Egypt upheaval may send shockwaves far beyond the Arab world
If Tunis and Cairo can do it, what about Minsk, Havana, Caracas - and why not Moscow and Beijing, too, commentators have asked.
When the Sphinx falls, no one remains indifferent. In many capitals, not only in the Middle East, the leaders of the world's autocracies are trembling. The events in Egypt are just the beginning of the deluge, so they think. The main square in Cairo brought tahrir (liberation ) to Egyptians - but probably not just to them. This is a word that will most probably become part of the universal lexicon: Jihad, intifada, mukawama (resistance ) are out; Tahrir is in. The cracks in Poland and Hungary brought the Berlin Wall down and the Soviet Union collapsed; the revolutions in Tunis and Cairo have millions hoping for a resulting collapse of tyranny around the world.
The behavior of rulers in the region has ranged from trying to woo the opposition and buy some precious calm, to using the tried-and-true techniques that begin with tear gas and end with live gunfire: Jordan's king was quick to replace his government and it even invited the Islamists to join the new one; his Bahraini colleague opened his wallet and promised thousands of dollars to every family in the kingdom; the president of Yemen raised the wages of his soldiers and cut income tax by half; the administration of the Algerian president confronted the thousands of demonstrators, but not before he announced cancellation of the state of emergency imposed on the country after the Islamists won the 1992 elections; and the Iranian leadership, which is officially thrilled by the results of the Egyptian revolution, is showing signs of nervousness and is arresting opposition leaders who are once more challenging it.
If Tunis and Cairo can do it, what about Minsk, Havana, Caracas - and why not Moscow and Beijing, too, commentators asked yesterday.
Russian President Dmitry Medvedev was quoted as saying that he hoped for "the completion of the process and the holding of democratic elections in Egypt." The Russian opposition has been trying to draw a parallel between the situation in its country and Egypt. But of course it is completely different: Surveys show that most Russians consider stability to be of the highest value. The period following the collapse of the Soviet Union is still fresh in their memory. The Russians prefer giving up some of their rights in return for a stable ruble and steady income. They feel that the quality of their lives has improved significantly, compared to the level they experienced a decade ago.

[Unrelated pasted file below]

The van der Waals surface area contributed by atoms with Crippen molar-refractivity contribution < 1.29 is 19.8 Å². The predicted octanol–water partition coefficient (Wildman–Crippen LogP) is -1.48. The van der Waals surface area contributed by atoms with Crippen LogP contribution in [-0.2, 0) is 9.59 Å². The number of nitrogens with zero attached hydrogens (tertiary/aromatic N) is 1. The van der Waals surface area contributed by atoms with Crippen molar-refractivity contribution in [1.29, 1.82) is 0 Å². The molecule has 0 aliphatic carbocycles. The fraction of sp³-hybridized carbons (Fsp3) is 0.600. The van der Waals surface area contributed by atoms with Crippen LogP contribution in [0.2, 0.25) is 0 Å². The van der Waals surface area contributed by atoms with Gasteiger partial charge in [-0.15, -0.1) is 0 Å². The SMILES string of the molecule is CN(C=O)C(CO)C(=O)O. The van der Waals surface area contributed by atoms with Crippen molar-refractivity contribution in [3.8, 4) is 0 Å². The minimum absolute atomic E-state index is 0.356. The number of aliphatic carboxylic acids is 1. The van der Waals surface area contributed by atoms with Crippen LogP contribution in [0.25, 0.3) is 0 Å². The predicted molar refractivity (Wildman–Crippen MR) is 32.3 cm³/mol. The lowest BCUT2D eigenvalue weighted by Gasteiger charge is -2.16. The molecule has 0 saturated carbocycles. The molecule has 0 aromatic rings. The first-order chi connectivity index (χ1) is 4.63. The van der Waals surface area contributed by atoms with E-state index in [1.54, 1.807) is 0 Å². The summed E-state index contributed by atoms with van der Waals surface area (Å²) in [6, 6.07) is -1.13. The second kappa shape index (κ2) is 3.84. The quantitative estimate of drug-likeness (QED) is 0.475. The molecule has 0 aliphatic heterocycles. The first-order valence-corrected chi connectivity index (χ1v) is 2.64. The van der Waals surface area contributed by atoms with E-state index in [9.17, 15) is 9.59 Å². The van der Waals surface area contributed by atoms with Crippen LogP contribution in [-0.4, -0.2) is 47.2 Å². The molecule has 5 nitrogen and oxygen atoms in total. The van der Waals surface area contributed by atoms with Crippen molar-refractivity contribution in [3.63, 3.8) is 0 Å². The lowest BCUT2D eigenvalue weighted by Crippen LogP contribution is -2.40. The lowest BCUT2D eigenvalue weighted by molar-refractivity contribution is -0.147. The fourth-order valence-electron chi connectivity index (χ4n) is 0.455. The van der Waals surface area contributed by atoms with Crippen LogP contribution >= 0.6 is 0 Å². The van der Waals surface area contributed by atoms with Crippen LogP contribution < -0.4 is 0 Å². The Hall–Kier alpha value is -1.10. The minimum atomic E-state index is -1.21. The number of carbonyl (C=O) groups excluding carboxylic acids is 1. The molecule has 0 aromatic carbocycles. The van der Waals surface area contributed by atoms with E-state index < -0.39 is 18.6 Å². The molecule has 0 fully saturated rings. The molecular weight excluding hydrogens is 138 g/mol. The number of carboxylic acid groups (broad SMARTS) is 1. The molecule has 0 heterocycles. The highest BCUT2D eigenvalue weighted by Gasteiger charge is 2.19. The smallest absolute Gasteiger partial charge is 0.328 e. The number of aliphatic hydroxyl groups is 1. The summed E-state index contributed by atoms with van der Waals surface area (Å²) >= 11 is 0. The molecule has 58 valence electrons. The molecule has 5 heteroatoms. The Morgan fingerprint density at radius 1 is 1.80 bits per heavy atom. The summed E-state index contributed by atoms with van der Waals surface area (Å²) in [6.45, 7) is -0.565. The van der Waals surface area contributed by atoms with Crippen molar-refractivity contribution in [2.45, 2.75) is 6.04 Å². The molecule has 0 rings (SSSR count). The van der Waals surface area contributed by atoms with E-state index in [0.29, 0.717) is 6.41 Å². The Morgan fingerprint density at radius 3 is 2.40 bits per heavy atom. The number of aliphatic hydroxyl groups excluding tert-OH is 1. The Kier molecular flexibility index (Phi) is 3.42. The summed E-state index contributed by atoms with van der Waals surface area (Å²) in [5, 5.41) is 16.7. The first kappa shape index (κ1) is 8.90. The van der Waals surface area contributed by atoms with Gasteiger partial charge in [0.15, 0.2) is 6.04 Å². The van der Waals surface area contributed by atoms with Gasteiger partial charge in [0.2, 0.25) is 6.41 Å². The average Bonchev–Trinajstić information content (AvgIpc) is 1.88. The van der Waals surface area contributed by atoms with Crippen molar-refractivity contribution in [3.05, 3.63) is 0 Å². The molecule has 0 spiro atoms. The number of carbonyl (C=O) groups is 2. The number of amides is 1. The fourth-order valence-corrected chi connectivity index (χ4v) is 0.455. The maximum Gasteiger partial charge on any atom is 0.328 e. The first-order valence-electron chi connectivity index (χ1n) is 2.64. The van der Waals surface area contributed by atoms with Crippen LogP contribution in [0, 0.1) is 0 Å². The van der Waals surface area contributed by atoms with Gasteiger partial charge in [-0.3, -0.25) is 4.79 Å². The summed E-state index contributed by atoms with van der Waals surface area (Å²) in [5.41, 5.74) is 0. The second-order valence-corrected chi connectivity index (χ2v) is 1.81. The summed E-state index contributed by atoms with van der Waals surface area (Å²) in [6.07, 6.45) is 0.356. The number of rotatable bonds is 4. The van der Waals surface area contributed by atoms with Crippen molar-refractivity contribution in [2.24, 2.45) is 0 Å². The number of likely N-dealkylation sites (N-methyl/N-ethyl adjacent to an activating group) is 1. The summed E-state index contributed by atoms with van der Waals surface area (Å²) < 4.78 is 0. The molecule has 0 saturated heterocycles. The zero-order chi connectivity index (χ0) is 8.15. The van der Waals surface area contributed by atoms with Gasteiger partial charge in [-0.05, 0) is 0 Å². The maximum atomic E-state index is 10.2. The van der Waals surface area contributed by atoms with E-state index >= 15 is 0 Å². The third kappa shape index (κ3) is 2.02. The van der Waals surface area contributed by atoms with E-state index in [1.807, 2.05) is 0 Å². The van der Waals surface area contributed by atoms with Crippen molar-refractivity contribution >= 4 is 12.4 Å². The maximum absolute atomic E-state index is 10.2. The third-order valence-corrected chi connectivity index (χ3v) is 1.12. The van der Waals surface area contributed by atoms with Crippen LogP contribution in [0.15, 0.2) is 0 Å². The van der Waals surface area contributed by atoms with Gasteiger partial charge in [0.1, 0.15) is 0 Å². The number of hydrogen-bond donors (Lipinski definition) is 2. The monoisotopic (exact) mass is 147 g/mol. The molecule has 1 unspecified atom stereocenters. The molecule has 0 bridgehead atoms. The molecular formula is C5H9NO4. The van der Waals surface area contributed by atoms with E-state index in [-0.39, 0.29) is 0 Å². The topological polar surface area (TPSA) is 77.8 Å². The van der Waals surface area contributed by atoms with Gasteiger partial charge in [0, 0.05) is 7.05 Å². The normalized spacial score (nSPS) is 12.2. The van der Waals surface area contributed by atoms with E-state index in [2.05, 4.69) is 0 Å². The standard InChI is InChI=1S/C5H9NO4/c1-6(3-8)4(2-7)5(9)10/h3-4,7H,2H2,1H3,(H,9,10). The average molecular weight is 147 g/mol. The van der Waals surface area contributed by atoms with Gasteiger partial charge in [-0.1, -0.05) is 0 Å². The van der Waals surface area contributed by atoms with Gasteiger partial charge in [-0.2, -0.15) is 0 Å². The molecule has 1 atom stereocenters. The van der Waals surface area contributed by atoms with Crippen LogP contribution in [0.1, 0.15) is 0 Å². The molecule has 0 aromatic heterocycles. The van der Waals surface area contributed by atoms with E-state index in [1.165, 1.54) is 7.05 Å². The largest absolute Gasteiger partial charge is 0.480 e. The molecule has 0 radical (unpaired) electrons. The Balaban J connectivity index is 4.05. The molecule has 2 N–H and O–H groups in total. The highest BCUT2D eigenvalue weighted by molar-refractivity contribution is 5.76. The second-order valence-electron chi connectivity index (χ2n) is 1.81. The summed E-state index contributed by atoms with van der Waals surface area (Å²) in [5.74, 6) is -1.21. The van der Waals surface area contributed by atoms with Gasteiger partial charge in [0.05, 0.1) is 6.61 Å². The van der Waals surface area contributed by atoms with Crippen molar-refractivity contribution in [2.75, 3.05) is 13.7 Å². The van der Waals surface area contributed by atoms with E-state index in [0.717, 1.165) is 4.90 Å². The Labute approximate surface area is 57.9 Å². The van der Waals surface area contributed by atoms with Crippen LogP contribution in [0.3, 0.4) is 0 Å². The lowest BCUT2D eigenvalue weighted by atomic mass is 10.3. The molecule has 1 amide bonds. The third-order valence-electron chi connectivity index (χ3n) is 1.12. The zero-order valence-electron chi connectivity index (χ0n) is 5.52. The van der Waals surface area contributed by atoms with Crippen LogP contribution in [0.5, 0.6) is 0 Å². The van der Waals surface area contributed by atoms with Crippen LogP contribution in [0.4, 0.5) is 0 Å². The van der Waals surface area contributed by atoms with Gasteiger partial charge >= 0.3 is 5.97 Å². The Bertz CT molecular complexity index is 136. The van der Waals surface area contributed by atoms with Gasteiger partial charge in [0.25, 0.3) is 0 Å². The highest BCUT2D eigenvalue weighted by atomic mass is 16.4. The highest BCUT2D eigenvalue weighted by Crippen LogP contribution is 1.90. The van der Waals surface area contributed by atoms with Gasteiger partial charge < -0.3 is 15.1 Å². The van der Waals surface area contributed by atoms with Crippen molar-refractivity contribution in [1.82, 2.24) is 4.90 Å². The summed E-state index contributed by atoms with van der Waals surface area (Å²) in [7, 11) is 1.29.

A parallel can be drawn with the situation in China. During the past year it passed Japan and became the second-largest economy in the world. Hundreds of millions were brought out of poverty and are willing to turn a blind eye to the lack of political freedoms, the arrest of regime opponents and the oppression of minorities, so long as economic prosperity continues.
President Peres ridiculed Middle East experts and analysts who lacked the ability to foresee the recent developments and assess their implications. The analyst Roger Hardy of the Woodrow Wilson Center in Washington was courageous enough to say on the BBC that he was convinced the Tunisian president would crush the uprising against his regime. He was also certain that what happened to Zine El Abidine Ben Ali in Tunisia would not happen to Hosni Mubarak.
According to Peres, the experts are simply blind to the development of the Facebook and Twitter generation. In Russia there are currently 50 million Internet users, compared to just three million a decade ago. If the price of oil sinks, the Web might explode. That is what the Chinese (460 million Internet users ) also learned, when events that appeared to be "minor" - involving crimes and corruption of the regime - were revealed on the Internet and led to rioting. The Chinese empire of censorship has blocked any dialogue on the Egyptian revolution. And it knows why.
People power has never been so exciting. When the wind of democracy blows, it does not always take into consideration political boundaries. Medvedev was one of the first to point this out, when he said, following the uprising in Tunisia, that "what happened [there] is quite a substantial lesson to learn for any authorities. The authorities must not simply sit in their convenient chairs, but develop themselves together with the society. When the authorities don't catch up with the development of the society, don't meet the aspirations of the people, the outcome is very sad."
Francis Fukuyama is probably working on updating his "End of History," and maybe Samuel Huntington might have changed his "Clash of Civilizations." As for Europe's leaders, they might reconsider the question of the failure of multiculturalism, and the one regarding the compatibility between Islam and liberal democracy.